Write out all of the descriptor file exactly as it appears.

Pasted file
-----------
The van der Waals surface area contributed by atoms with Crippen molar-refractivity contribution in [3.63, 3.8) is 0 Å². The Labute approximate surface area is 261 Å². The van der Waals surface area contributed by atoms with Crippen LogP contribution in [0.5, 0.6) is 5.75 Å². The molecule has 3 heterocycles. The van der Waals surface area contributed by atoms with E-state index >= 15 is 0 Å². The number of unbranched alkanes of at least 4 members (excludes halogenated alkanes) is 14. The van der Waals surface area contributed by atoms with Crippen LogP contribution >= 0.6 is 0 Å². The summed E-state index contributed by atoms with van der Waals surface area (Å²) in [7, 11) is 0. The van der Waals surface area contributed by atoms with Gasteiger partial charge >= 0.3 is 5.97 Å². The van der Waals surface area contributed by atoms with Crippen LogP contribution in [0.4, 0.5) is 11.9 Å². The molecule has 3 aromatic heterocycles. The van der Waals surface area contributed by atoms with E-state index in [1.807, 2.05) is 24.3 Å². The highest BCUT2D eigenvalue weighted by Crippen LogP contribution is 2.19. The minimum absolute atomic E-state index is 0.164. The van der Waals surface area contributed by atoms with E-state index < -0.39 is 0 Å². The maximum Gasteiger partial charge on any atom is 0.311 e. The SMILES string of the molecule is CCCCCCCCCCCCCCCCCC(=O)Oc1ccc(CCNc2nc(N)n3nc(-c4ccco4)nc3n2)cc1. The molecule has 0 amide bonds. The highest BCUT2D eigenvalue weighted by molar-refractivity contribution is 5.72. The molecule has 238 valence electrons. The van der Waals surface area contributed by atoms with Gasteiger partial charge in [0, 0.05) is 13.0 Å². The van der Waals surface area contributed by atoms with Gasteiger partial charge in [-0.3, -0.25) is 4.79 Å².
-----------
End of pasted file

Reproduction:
The van der Waals surface area contributed by atoms with Crippen molar-refractivity contribution in [3.63, 3.8) is 0 Å². The Labute approximate surface area is 261 Å². The van der Waals surface area contributed by atoms with Crippen LogP contribution in [0.5, 0.6) is 5.75 Å². The molecule has 3 heterocycles. The van der Waals surface area contributed by atoms with E-state index >= 15 is 0 Å². The number of unbranched alkanes of at least 4 members (excludes halogenated alkanes) is 14. The van der Waals surface area contributed by atoms with Crippen LogP contribution >= 0.6 is 0 Å². The summed E-state index contributed by atoms with van der Waals surface area (Å²) in [7, 11) is 0. The van der Waals surface area contributed by atoms with Gasteiger partial charge >= 0.3 is 5.97 Å². The van der Waals surface area contributed by atoms with Crippen LogP contribution in [0.4, 0.5) is 11.9 Å². The molecule has 3 aromatic heterocycles. The van der Waals surface area contributed by atoms with E-state index in [1.807, 2.05) is 24.3 Å². The highest BCUT2D eigenvalue weighted by Crippen LogP contribution is 2.19. The minimum absolute atomic E-state index is 0.164. The van der Waals surface area contributed by atoms with E-state index < -0.39 is 0 Å². The maximum Gasteiger partial charge on any atom is 0.311 e. The SMILES string of the molecule is CCCCCCCCCCCCCCCCCC(=O)Oc1ccc(CCNc2nc(N)n3nc(-c4ccco4)nc3n2)cc1. The molecule has 0 amide bonds. The highest BCUT2D eigenvalue weighted by molar-refractivity contribution is 5.72. The molecule has 238 valence electrons. The van der Waals surface area contributed by atoms with Gasteiger partial charge in [0, 0.05) is 13.0 Å². The van der Waals surface area contributed by atoms with Gasteiger partial charge in [-0.3, -0.25) is 4.79 Å².